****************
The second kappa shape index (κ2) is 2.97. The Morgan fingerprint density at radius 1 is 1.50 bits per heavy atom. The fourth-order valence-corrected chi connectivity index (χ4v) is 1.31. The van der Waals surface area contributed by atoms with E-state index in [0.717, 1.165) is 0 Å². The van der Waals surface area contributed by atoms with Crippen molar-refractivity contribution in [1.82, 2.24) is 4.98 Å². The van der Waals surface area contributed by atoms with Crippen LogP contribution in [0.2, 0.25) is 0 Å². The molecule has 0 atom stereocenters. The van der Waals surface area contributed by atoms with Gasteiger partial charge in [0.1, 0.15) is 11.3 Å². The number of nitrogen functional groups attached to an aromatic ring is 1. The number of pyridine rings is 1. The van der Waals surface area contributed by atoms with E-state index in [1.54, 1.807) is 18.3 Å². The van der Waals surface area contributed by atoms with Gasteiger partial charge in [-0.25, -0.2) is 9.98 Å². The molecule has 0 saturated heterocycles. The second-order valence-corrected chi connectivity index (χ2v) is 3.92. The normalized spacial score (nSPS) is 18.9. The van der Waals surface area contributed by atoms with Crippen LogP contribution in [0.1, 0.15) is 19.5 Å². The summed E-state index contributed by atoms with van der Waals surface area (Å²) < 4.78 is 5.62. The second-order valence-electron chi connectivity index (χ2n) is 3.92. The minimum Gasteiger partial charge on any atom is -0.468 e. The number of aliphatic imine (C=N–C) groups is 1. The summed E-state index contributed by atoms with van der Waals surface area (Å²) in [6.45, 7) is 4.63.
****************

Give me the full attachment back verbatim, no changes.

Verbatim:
The second kappa shape index (κ2) is 2.97. The Morgan fingerprint density at radius 1 is 1.50 bits per heavy atom. The fourth-order valence-corrected chi connectivity index (χ4v) is 1.31. The van der Waals surface area contributed by atoms with E-state index in [0.717, 1.165) is 0 Å². The van der Waals surface area contributed by atoms with Crippen molar-refractivity contribution in [1.82, 2.24) is 4.98 Å². The van der Waals surface area contributed by atoms with Crippen LogP contribution in [0.2, 0.25) is 0 Å². The molecule has 0 atom stereocenters. The van der Waals surface area contributed by atoms with Gasteiger partial charge in [0.1, 0.15) is 11.3 Å². The number of nitrogen functional groups attached to an aromatic ring is 1. The number of pyridine rings is 1. The van der Waals surface area contributed by atoms with E-state index in [1.54, 1.807) is 18.3 Å². The van der Waals surface area contributed by atoms with Gasteiger partial charge in [-0.25, -0.2) is 9.98 Å². The molecule has 0 saturated heterocycles. The second-order valence-corrected chi connectivity index (χ2v) is 3.92. The normalized spacial score (nSPS) is 18.9. The van der Waals surface area contributed by atoms with Crippen LogP contribution in [0.1, 0.15) is 19.5 Å². The summed E-state index contributed by atoms with van der Waals surface area (Å²) < 4.78 is 5.62. The second-order valence-electron chi connectivity index (χ2n) is 3.92. The minimum Gasteiger partial charge on any atom is -0.468 e. The number of aliphatic imine (C=N–C) groups is 1. The summed E-state index contributed by atoms with van der Waals surface area (Å²) in [6.45, 7) is 4.63.